The white powder that the barista has given you would most likely be the espresso cleaner.

        After each use, it's good idea to do a water flush.
        After each week it's a good idea to chemically flush with the powder.
        Powder in, lock her in, turn on brew cycle for 5 seconds then turn off. Wait 5 seconds, repeat the cycle, then wait another 5 seconds. Do this about 5 times. You should see liquid filling into the drip tray at the back
        Rinse out the portafilter. Repeat the cycles with water only, no powder. You should see liquid filling into the drip tray at the back.
        Now, brew again but wiggle the portafilter so that the group seals and surrounds get a flushing to clean out any residues. Switch off brew cycle, empty liquid and repeat process. Do this a number of times.

        When you say new beans, are they from supermarket or specialty roaster?

        I don't know anything about the Saeco. The Silvia gives great results with the matching Rocky grinder, Breville BCG800, Mazzers, Compaks etc.
        A good grinder in tip top condition is very important for good coffee.
        Last edited by sidewayss; 10 October 2012, 12:42 AM.


        • #5
          Throw away the old mystery white powder and buy some recognized cleaner. It not worth risking an unknown product.
          Ditto your Saeco grinder !!! ( if its already on its finest setting,..then its not good enough )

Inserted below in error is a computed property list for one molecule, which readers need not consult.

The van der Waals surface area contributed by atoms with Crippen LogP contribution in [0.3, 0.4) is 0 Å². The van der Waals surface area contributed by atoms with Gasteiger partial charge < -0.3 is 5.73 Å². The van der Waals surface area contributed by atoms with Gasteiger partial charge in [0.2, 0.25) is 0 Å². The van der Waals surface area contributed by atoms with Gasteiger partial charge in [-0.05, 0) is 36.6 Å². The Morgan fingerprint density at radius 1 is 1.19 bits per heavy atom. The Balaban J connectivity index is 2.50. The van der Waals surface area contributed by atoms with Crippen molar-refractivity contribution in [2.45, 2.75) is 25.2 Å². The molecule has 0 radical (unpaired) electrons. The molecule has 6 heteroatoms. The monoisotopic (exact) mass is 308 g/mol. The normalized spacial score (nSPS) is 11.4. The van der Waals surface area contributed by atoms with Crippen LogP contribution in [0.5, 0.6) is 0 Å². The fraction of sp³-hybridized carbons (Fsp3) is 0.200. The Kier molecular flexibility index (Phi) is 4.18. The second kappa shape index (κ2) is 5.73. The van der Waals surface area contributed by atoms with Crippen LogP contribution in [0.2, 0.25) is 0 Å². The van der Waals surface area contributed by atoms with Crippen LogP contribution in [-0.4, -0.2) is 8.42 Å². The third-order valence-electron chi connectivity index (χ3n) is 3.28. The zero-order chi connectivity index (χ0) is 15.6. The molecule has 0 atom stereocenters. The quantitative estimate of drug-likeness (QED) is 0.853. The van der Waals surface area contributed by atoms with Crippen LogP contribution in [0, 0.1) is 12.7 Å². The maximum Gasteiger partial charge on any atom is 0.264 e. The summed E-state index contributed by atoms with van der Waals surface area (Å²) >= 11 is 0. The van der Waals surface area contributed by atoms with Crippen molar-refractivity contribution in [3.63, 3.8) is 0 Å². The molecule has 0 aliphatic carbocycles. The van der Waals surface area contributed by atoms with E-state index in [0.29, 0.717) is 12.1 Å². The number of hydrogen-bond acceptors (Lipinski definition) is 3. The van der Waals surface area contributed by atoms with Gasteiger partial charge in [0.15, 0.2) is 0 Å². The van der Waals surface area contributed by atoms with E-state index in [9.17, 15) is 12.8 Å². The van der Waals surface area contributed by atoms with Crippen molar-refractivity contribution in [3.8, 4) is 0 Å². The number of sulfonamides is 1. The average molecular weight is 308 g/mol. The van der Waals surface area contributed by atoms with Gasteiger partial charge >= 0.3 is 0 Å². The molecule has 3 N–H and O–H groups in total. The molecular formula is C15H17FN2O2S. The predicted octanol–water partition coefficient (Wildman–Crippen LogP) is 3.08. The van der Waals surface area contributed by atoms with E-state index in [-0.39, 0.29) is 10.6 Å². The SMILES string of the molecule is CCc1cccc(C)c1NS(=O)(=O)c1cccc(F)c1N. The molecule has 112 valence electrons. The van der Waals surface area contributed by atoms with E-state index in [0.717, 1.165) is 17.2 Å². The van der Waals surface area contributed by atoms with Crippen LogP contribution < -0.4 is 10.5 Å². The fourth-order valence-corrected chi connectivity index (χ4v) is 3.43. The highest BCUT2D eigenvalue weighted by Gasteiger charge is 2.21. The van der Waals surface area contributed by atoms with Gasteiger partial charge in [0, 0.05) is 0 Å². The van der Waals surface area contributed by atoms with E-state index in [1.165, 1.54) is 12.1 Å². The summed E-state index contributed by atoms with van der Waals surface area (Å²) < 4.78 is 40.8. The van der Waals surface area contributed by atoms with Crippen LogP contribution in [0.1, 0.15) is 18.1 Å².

• #6
            Thank you all for the tips.

            I have backflushed & descaled BUT I still see occasional black particles (very fine, look like soot/ash or really fine black coffee grounds. I see them from the grouphead & occasionally, steam wand (if the steam button has been left on for a little longer than usual.)


            • #7
              As mentioned in my post, it's cheap insurance for your sake to take it to a reputable service center especially when it's concerning the particles coming thru the steam wand.
              Then it's a matter thereafter to maintain it and you got many moments of happiness with Miss Silvia.

              Good quality fresh beans, good grinder in the right settings and a proper functioning Silvia together with right technique. You won't regret it.

              Where are you?


              • #8
                Thanks Sidewayss...

                You are right, it is probably best to get it professionally done. I just thought it may be a common/obvious problem that I could rectify (hopefully) affordably.

                I'm in Melbourne (Brunswick).

                Thank you for taking the time to respond. It is much appreciated.


                • #9
                  In Melbourne, Coffee A Roma can be of service, so can the PM i sent you.

                  I bought my V3 Silvia from Coffee A Roma, and i'm confident they can be of help.

                  The cost of repairs and servicing is worth it. The coffee made at home compared to frequenting cafes for your caffeine fix will repay the investment more than once.

                  All the best.

                  It's a solid machine and should last you quite a few years at least. Mine is over 2 years old and has not missed a beat.